Every family has that creative an eccentric relative that stands out from the rest. Some may call them strange, while others prefer the term “quirky.”
I, however, happily give myself the title of “Cool Aunt” because my creativity will always be awesome.
Creativity isn’t for dreamers and layabouts–it’s for go-getters and self-starters.
You’d be lucky to have a kid as creative as me!
Now, I bet you’re saying to yourself, “Gee, Jo Anna… How do I encourage my kids’ creativity?”
There are so many ways to harness and encourage your kids to be creative. Creativity isn’t an easy discovery though. It develops over time and takes a ton of persistence.
Here are some great tips to show you how to start your kids’ creative explorations.
How To Encourage Kid’s Creativity
Take Them Places
The only way your kid is going to discover their creative medium of choice is by introducing them to the arts. Take them to a museum and make it a point to google the art and artists while you’re standing in front of their piece. You’ll be amazed at what you can learn.
You can even call the museum ahead of time and book a personalized tour. Museums provide so much more when you have professional guidance to lead the way.
Make it a point to take your kids to some performing arts. Grab some tickets to a Broadway show, or take them to see The Nut Cracker during the holiday season. Is theater not your thing? Look up music festivals that are family friendly, and make a weekend out of it.
The more you expose your kids to different art and artists, the more likely they are to make a connection with something or someone.
The first years of life are all about discovery, and when it comes to the arts—the possibilities are endless.
Listen To Them
When you take your kids to these various artistic events– pay attention to how they react to them.
Are they falling asleep during the ballet, but they’re really into the street performers on the subway? Your kids will tell you what’s boring and what isn’t. Lean into the activities that they enjoy so they can discover what it is about that particular art form that brings them joy.
Talk to your kids about the art. You’ll start to know what activities to sign them up for or what events they’d enjoy by having these conversations. Let your kids know that you’re going to be a person who will encourage any endeavor they want to try.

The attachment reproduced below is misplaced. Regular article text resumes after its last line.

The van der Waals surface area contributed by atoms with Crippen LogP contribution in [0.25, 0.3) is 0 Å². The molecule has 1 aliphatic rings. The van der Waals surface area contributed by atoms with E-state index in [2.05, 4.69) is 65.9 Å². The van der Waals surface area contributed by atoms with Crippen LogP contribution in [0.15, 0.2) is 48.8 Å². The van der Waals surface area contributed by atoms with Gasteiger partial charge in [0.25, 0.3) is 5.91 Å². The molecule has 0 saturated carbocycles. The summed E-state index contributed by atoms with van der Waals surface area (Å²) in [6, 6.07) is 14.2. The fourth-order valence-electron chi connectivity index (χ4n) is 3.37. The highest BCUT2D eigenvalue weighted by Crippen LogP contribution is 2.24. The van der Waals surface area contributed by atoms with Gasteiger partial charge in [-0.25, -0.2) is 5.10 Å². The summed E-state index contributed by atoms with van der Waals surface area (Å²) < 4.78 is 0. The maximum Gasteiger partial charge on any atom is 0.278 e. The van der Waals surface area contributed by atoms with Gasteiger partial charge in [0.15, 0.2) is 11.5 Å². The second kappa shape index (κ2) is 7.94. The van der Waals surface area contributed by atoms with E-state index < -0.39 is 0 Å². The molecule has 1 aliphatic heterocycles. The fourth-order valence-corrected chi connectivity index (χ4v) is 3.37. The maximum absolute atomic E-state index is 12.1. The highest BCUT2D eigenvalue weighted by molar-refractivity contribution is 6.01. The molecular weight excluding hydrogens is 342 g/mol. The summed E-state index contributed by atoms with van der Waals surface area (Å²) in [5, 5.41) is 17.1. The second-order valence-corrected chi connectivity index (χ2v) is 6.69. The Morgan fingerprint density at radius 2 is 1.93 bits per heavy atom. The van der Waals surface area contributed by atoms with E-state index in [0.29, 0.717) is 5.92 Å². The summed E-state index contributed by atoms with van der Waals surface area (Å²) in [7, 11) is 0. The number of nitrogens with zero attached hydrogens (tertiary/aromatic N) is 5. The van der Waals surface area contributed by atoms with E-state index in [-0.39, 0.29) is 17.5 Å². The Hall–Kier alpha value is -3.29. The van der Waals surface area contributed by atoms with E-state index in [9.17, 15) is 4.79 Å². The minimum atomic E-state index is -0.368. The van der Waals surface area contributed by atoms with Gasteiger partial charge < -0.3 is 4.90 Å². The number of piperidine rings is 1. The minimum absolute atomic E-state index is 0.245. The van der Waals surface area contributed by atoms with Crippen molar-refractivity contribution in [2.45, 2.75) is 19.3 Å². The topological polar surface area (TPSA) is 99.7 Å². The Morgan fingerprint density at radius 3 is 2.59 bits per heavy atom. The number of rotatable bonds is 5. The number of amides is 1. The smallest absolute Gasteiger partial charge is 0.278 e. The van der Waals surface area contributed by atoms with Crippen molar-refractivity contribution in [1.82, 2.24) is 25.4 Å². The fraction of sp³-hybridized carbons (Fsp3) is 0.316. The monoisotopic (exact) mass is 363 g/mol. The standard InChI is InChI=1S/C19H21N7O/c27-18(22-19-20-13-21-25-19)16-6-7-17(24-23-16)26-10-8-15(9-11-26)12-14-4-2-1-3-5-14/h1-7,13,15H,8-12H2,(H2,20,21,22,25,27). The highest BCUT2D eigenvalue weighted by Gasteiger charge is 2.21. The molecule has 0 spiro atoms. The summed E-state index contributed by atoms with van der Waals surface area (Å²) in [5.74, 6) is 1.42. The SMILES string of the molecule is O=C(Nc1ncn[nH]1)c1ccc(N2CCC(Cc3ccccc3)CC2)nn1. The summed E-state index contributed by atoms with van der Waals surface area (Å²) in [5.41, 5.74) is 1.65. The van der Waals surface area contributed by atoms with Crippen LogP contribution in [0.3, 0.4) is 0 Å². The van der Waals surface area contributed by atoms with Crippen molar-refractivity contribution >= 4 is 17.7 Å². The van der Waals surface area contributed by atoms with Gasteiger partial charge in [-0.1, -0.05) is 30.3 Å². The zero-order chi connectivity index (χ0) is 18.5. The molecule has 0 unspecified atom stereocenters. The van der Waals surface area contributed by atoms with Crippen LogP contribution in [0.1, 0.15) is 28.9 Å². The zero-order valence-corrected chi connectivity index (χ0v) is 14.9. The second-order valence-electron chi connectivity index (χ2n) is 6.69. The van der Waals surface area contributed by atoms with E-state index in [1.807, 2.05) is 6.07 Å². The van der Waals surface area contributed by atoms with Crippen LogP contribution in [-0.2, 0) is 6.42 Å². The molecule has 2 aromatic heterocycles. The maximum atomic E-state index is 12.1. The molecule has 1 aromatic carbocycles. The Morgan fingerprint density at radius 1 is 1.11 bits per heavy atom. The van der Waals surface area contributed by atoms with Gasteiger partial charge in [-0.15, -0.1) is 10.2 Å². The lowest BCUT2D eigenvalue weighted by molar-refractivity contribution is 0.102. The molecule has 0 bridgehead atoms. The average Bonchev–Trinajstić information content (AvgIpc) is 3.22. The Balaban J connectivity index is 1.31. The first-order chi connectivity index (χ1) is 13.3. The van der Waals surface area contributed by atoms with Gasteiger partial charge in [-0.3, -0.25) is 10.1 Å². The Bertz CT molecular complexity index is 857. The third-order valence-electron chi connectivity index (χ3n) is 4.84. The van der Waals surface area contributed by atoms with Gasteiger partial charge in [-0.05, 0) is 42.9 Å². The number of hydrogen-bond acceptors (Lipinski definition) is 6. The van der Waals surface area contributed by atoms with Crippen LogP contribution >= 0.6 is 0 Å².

Share in the joy of experiencing something for the first time. Encourage them to follow through and stick it out. It will be fun for the both of you, and your kids will benefit from the support.
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✨Feelin myself✨ . Words cannot express how thankful I am and how much my butt hurts after yesterday. I finally got to direct my own piece, even if it was a short piece. I hope you guys dig @mezzamortawebseries because after yesterday’s shoot—-I absolutely need to make the entire first season. Donate to the GoFundMe today and help me make it happen. 💀LinK iN BiO🧟♀️ . . . . . #horrorfan #horror #horrornerd #horrorfans #horrormovies #femalefilmmaker #femalefilmmakers #instagood #cute #beautiful #picoftheday #selfies #gore #severedhead #zombie #corpse #mezzamorta #filmmakers #filmmakerslife #filmmakersofinstagram #setlife #onset #actor #actorslife #femaledirectors #femaledirectors #writerdirector #horrorfamily #horroraddict #horrorlover
Don’t be Selfish
Just because you wanted to be a professional ballet dancer when you were young doesn’t mean your kid wants to be one too.
Let your child discover themselves in art — even if it’s an art form you don’t understand. Put your ambitions aside and let your kids walk their creative path. Make sure you’re there to guide them safely but don’t hold them up to unrealistic expectations.
Your kids will be so much more creatively fulfilled if they are creating things for themselves, not for their parents’ approval.
Many child artists that were pushed by their parents find the pressure of success to overwhelming— and sometimes give up altogether.
That’s not a way to encourage your kids’ creativity.
We already touched on this briefly, but supporting your children in their artistic endeavors is a critical part of encouraging your kids’ creativity.
When they see you in the audience at their play or talking to their friends about your latest work– it gives them the strength to continue being an artist.
There are plenty of artists out there rebelling against their parents because they felt misunderstood and unsupported, but the truly successful artists out there have the support of their family.
This business is a cold one, and it’s nice to have comfort at home.
Be that support for your kids.
This is the MOST important tip I can give.
Every artist fails.
In fact, it’s part of the process. You have to teach your young artists that failure is okay. If your kid doesn’t get that part in the play–don’t call the director to complain. Tell your kid that being an actor means getting rejected.
Not only will this give your kid realistic expectations, but it will prepare them for the hardest part of being an artist.
Unless your family is rolling in dough, once your kid decides to be an artist they must be mentally prepared for failure.
Without failure, they’ll never learn to get back up, and they won’t grow as an artist. Make failure a learning opportunity. Sure, it’s okay to feel sad — but they’ve got to try again.
Make them try again.
Jo Anna Van Thuyne is an actor, comedian, and filmmaker. She’s excelled at various roles both in front of and behind the camera and after years of inspiration through education, Jo Anna wrote Mezza Morta as a culmination of all of the skills she has learned over the past decade. It is her directorial debut.
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